It's gonna get sappy up in here.
I’ve loved the scent of really good cologne ever since I was a little girl. My first memory of it was nuzzling into my grandfather’s neck, emerging with a face covered in cocoa butter lotion mixed with Old Spice. I used to drag a dining room chair into my grandparents’ bedroom and climb up on it, dabbing my wrists with just a little of the scent so no one would know, but so I’d feel safe just from that smell.
My memories of Old Spice and my grandfather are many: dancing on his feet, holding his hands while I sat on top of his shoulders on a childhood trip to Disney World -- the only vacation my grandfather ever took in his entire life. He passed away when I was 8. I wore a blue and white sundress with little butterflies and dabbed on my wrists were two tiny dots of Old Spice. No one knew...but I did.
So this obsession with borrowing scents from the boys started early,and the practice of mixing men’s colognes in with my feminine fragrances -- or wearing them entirely alone -- is something I’ve been doing for years. There’s something powerful about those bolder, leathery or smoky notes. Wrapped in softer fabrics, they can make you feel like steel wrapped in silk.
An easy entry point is to try the male version of your female fragrance. If you wear Dolce & Gabbana Light Blue Pour Homme, try tapping the men’s cologne version underneath a spritz of the female counterpart. The warmth of the note underneath can really add some dimension to the more feminine ones.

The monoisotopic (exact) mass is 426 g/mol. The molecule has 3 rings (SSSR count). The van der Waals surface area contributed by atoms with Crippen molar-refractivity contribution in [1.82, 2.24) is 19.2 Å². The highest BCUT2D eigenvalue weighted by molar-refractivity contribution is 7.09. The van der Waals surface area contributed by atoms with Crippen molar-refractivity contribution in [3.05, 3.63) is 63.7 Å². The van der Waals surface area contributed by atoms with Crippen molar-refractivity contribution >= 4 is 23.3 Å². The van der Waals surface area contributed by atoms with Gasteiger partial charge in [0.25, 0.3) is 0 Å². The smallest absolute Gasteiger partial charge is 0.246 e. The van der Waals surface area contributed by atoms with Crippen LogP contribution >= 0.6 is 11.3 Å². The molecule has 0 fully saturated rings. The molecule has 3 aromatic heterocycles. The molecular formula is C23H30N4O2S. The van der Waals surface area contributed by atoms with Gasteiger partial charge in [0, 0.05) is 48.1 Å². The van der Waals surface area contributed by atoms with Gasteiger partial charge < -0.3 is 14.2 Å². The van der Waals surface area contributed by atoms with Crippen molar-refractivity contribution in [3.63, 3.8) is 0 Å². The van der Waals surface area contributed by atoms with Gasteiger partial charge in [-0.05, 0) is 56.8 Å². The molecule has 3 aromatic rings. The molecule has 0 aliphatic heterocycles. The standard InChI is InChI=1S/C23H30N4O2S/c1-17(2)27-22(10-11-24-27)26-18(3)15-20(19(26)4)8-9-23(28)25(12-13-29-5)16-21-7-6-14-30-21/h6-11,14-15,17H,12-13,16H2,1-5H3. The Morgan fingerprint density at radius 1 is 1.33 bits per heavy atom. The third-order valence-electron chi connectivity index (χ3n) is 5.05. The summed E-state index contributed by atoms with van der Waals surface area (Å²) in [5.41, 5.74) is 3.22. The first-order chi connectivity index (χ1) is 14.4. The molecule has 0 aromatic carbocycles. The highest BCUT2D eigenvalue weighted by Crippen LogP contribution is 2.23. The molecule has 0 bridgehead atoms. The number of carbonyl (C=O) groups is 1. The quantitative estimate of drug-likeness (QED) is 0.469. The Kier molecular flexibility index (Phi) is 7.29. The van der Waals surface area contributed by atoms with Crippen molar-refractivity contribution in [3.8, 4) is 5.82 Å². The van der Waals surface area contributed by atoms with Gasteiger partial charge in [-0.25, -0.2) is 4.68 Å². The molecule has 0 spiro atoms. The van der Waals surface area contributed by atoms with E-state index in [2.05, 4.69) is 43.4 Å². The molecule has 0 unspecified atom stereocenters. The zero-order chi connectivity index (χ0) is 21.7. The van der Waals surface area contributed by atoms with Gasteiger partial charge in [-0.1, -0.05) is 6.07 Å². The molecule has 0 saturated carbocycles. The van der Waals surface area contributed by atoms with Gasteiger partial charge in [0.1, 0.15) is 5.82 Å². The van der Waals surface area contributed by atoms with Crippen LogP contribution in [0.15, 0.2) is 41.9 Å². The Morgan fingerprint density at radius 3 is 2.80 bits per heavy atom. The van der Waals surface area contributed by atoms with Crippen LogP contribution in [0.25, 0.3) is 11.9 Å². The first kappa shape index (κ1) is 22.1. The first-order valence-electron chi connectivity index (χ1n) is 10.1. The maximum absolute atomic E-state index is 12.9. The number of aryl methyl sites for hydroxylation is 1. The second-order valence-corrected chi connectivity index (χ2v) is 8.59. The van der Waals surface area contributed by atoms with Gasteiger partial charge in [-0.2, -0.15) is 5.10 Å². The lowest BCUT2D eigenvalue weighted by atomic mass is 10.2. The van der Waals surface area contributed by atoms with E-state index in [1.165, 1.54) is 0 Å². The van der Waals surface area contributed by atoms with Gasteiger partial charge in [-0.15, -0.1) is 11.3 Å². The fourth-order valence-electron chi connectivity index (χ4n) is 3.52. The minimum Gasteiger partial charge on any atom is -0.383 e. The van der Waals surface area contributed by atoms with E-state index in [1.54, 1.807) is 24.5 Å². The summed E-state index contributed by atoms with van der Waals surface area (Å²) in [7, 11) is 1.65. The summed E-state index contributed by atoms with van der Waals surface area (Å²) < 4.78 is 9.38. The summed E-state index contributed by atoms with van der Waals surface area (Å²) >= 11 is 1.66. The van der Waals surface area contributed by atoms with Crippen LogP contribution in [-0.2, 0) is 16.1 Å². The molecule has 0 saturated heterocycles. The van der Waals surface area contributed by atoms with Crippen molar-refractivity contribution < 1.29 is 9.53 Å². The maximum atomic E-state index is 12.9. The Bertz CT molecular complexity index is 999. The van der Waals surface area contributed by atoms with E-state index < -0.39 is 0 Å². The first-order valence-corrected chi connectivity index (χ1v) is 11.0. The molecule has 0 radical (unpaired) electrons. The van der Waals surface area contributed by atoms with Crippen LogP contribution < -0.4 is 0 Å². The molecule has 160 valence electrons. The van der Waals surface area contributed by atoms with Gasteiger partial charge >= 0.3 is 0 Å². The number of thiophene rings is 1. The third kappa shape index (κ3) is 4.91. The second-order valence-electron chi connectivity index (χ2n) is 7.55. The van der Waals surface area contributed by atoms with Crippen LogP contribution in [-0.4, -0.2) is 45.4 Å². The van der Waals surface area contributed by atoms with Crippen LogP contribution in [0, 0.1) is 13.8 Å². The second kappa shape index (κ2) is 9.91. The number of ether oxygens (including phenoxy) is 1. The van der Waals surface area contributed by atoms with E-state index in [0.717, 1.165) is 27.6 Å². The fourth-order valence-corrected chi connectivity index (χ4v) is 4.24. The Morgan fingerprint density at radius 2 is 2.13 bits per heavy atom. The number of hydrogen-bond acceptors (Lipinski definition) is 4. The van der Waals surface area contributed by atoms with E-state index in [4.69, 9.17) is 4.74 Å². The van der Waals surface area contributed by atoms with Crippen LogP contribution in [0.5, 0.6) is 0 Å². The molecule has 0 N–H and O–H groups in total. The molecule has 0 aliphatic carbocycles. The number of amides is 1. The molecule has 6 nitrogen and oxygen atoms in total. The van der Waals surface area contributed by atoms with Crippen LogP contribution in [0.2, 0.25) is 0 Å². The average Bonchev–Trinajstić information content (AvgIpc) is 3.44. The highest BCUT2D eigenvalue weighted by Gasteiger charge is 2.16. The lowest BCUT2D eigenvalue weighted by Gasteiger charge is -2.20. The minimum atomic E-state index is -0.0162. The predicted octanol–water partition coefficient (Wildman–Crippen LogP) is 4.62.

You can also just go for it and wear a men’s fragrance right off the bat. I have Boss Hugo Boss, Fresh Cannabis Santal and Tom Ford Noir sitting alongside women's fragrances in small testers and I spritz them on the minute there’s a crispness in the air. I tend toward woodsy, leathery notes, but there are plenty of options out there. I also still have a small bottle of Old Spice in my nightstand next to my bed. I rarely wear it, but I do on special occasions. Just because.
Finally, you can always spray your favorite men’s fragrance on the collars and cuffs of your favorite clothing and then layer the garment over your own fragrance. That’s the real inspiration for many unisex fragrances, and it’s also the reason Kate Walsh designed Boyfriend, which I LOVE: She wanted to capture the smell of a woman wrapped in a man’s shirt. You can try her fragrance (which smells ah-mazing) or just layer your own fragrance with the cologne of your choice. Hit Sephora, ask for testers, apply liberally, go to town.
Do you like layering men’s fragrances or wearing them on their own? Do you have a favorite cologne that brings back memories for you? Let’s discuss in the comments below.